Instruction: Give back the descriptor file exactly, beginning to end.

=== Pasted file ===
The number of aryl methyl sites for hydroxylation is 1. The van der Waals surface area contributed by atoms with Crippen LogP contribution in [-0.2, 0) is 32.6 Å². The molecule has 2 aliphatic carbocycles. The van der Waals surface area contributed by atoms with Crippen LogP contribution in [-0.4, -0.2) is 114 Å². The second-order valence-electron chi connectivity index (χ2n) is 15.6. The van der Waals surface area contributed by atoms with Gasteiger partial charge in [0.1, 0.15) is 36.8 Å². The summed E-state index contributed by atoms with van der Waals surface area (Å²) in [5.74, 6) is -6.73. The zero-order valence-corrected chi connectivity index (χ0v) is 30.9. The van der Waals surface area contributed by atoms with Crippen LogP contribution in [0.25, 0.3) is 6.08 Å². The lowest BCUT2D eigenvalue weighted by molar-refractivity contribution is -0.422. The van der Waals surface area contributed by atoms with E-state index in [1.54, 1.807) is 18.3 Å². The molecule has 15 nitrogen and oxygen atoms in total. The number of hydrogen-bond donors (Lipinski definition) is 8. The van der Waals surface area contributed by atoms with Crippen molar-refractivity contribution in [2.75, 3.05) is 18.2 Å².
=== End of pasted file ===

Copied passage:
The number of aryl methyl sites for hydroxylation is 1. The van der Waals surface area contributed by atoms with Crippen LogP contribution in [-0.2, 0) is 32.6 Å². The molecule has 2 aliphatic carbocycles. The van der Waals surface area contributed by atoms with Crippen LogP contribution in [-0.4, -0.2) is 114 Å². The second-order valence-electron chi connectivity index (χ2n) is 15.6. The van der Waals surface area contributed by atoms with Gasteiger partial charge in [0.1, 0.15) is 36.8 Å². The summed E-state index contributed by atoms with van der Waals surface area (Å²) in [5.74, 6) is -6.73. The zero-order valence-corrected chi connectivity index (χ0v) is 30.9. The van der Waals surface area contributed by atoms with Crippen LogP contribution in [0.25, 0.3) is 6.08 Å². The lowest BCUT2D eigenvalue weighted by molar-refractivity contribution is -0.422. The van der Waals surface area contributed by atoms with E-state index in [1.54, 1.807) is 18.3 Å². The molecule has 15 nitrogen and oxygen atoms in total. The number of hydrogen-bond donors (Lipinski definition) is 8. The van der Waals surface area contributed by atoms with Crippen molar-refractivity contribution in [2.75, 3.05) is 18.2 Å².